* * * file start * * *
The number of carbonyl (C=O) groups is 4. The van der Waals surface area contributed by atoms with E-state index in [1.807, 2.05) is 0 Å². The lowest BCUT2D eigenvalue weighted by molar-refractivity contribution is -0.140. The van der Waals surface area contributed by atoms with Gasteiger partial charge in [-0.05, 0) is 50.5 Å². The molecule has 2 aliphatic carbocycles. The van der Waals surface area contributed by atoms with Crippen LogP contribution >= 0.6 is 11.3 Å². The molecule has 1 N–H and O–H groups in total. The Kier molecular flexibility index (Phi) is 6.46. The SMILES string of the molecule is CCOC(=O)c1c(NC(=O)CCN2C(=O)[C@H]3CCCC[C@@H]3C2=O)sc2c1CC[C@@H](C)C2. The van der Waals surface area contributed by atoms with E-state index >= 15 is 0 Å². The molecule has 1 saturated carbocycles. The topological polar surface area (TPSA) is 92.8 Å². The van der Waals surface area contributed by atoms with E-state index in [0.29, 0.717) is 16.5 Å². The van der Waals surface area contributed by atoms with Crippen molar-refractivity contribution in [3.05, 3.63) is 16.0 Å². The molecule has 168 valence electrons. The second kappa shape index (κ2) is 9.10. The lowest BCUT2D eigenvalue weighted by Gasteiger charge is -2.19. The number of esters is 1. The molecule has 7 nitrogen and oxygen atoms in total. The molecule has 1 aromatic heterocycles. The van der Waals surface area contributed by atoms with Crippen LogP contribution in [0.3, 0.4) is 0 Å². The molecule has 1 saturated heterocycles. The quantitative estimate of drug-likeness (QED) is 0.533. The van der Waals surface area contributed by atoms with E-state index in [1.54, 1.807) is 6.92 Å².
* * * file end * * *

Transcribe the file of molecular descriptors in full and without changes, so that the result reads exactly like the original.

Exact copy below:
The number of carbonyl (C=O) groups is 4. The van der Waals surface area contributed by atoms with E-state index in [1.807, 2.05) is 0 Å². The lowest BCUT2D eigenvalue weighted by molar-refractivity contribution is -0.140. The van der Waals surface area contributed by atoms with Gasteiger partial charge in [-0.05, 0) is 50.5 Å². The molecule has 2 aliphatic carbocycles. The van der Waals surface area contributed by atoms with Crippen LogP contribution >= 0.6 is 11.3 Å². The molecule has 1 N–H and O–H groups in total. The Kier molecular flexibility index (Phi) is 6.46. The SMILES string of the molecule is CCOC(=O)c1c(NC(=O)CCN2C(=O)[C@H]3CCCC[C@@H]3C2=O)sc2c1CC[C@@H](C)C2. The van der Waals surface area contributed by atoms with E-state index >= 15 is 0 Å². The molecule has 1 saturated carbocycles. The topological polar surface area (TPSA) is 92.8 Å². The van der Waals surface area contributed by atoms with E-state index in [0.29, 0.717) is 16.5 Å². The van der Waals surface area contributed by atoms with Crippen molar-refractivity contribution in [3.05, 3.63) is 16.0 Å². The molecule has 168 valence electrons. The second kappa shape index (κ2) is 9.10. The lowest BCUT2D eigenvalue weighted by Gasteiger charge is -2.19. The number of esters is 1. The molecule has 7 nitrogen and oxygen atoms in total. The molecule has 1 aromatic heterocycles. The van der Waals surface area contributed by atoms with Crippen LogP contribution in [0.3, 0.4) is 0 Å². The molecule has 1 saturated heterocycles. The quantitative estimate of drug-likeness (QED) is 0.533. The van der Waals surface area contributed by atoms with E-state index in [1.54, 1.807) is 6.92 Å².